Madden ’13 Review: This year, things feel different

It's way easier to forgive flaws and inconsistencies if they're made when someone is trying. To quote legendary coach Tony D'Amato, "If you're going to make mistakes, make them big … I'm not going to eat your lunch for that."

So Madden '13 and I are going to get along just fine. It's not perfect. If you want to play the game while looking for something that's wrong, or off, or somehow not as realistic as you want it to be, you'll find it. But you're also going to find a game that feels infinitely smoother and more flexible than it ever has. You're going to find a Madden that, at long last, acknowledges that it needed to try something big.

That something is what EA Sports calls the "Infinity Engine," which means that players are going to react to what happens around them, instead of just going through the motions of an animation because Madden decided that's what should happen when two guys end up in that particular position. They say that the Infinity Engine means that no two plays ever look or feel the same. After playing several games, I cannot argue with this.

Collisions feel 1,000 percent smoother than they ever have. This version makes me angrier at the past few versions of Madden for feeling so sticky and repetitive. In Madden '13, legs get tangled up in piles. Hitting a guy head-on will feel different than hitting a guy from a very slightly different angle. The overwhelming majority of the time, colliding players will react as they should, or at least in a way that's plausible. The locomotion of body parts is reactive and spontaneous.

I can't tell you how big a difference this makes. It feels like the first time I drove someone else's well-made, expensive foreign car after spending my first few licensed years driving a series of old, poorly maintained Fords. Someone asked me how it felt, and I said, "I didn't know driving a car could be like that." It corrected something that I'm not sure I even knew was a problem.

That said, there is still the occasional goofiness. I've seen players stumble when you wouldn't think they'd stumble. I've seen a player chase down a ball carrier from behind, use the hit stick, and somehow go flying backward. I've seen a player on his knees, with his feet and ankles up in the air behind him. I don't even know if that's possible, but I'm not going to be the one to find out.

But these things stick out only because 98 percent of the time, everything goes pretty much as it should. One of my favorite things about the game is how much more gratifying the hit stick can be with the new "Infinity Engine." You can deliver some savory kill shots on receivers coming across the middle, which is nice, since it's a video game, and you don't have to worry that the receiver will be eating mushed carrots through a tube for the rest of his life.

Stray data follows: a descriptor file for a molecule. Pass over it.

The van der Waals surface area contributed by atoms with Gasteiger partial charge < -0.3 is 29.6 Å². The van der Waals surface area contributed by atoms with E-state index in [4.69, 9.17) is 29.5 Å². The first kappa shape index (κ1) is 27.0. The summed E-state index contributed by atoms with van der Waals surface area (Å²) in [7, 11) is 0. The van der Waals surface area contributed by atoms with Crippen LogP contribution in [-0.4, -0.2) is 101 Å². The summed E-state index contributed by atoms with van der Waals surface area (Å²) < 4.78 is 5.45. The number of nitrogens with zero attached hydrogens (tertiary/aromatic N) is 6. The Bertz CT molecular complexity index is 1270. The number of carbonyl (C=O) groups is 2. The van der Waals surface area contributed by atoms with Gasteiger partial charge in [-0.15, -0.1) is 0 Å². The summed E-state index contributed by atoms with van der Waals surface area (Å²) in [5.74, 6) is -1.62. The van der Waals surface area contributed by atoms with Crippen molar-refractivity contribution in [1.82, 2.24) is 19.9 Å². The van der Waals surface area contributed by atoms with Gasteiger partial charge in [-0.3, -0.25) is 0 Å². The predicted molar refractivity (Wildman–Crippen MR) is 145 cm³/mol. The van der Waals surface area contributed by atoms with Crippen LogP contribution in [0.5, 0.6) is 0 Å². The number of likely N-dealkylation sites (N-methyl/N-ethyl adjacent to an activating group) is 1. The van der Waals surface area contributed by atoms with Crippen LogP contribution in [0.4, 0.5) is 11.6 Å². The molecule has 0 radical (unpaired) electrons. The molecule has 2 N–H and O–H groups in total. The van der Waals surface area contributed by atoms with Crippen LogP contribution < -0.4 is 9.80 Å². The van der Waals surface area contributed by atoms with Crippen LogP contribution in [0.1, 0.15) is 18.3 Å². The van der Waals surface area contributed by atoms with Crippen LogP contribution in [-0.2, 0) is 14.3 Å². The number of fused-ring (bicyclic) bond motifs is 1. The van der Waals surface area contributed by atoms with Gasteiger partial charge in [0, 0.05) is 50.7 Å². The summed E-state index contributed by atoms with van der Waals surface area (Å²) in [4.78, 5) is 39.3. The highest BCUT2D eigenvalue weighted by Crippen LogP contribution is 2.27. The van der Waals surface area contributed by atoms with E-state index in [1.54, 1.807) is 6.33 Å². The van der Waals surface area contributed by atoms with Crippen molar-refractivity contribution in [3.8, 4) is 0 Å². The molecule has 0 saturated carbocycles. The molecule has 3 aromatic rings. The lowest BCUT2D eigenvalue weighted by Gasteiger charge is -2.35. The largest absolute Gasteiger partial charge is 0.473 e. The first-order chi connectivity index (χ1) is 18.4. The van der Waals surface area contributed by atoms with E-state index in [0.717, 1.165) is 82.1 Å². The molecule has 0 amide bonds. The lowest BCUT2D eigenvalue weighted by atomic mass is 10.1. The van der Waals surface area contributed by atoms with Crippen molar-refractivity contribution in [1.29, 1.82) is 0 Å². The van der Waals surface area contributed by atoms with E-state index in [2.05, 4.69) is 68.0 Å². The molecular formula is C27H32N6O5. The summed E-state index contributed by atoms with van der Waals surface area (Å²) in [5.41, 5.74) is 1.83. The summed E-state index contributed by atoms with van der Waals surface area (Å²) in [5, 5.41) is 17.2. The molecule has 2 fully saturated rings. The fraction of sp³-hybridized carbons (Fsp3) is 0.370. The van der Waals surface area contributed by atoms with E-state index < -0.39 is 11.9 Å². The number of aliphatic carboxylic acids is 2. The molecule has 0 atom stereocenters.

Even though the game feels so different, don't take that to mean that it also plays tremendously differently. It doesn't. It plays pretty much the same, with all your favorite, familiar plays and results. Things are tuned better so defensive backs can't magically turn themselves into pigskin-seeking missiles and receivers put in more of an effort to make plays. But the game largely plays the same as it has in past iterations; it just feels a little different when it does.

The other thing Madden '13 can hang its hat on is that the games look much closer to actual NFL broadcasts than they ever have. I don't know why it's always been so difficult to capture, but the Sunday afternoon vibe is there this year, when it hasn't been in the past. It's a significant upgrade.

The pregame intros are better, the graphic packages are better, the on-field atmosphere is better and mercifully, the two-year Gus Johnson/Cris Collinsworth experiment is over. Those two did for video game commentary what Jerry Jones did for hip-hop. Jim Nantz and Phil Simms take their place, and while I'd rather have Gus Johnson and Cris Collinsworth calling an actual game, I'll take Nantz and Simms in video game land. They're fine.

The other big change I notice is the arrangement of menus and game modes, which felt more like change for the sake of change. Things feel out of place and complicated, but I can find my way around to what I want, so I suppose it's no big deal. It seems like the online game gets emphasized more every year, which I understand, but it isn't for me.

What I used to call "Dynasty Mode" is similar to past iterations of Madden. There are some worthwhile improvements -‒ most notably in offseason happenings like the draft and free agency -‒ but they're far outweighed by the bizarre rearrangement of menus that had to be done with the goal of making things more time-consuming and confusing.

The little news stories are good and the fake tweets are cute, but there should be one screen that allows me to see my current record, what stage of the season or offseason I'm in, and my next game/task. Access to the standings and my statistics shouldn't be far away, either. I don't think I'm asking too much with this. Trying to get from one piece of information to another in dynasty mode feels a lot like plowing through Facebook privacy settings.

With the impact made by the Infinity Engine, though, everything else almost feels nitpicky. It's not perfect, and I'm not saying it makes Madden '13 something that will revolutionize your football gaming experience. It won't.

But it has my respect because they tried. They tried something big, and they need to do that. If not every year, at least every couple of years. Swing for the fences. Throw that haymaker. If you're going to make a mistake, make it big. The effort here, and the significant change it produced, makes this year's Madden, at the very least, a respectable title. It's earned my recommendation.

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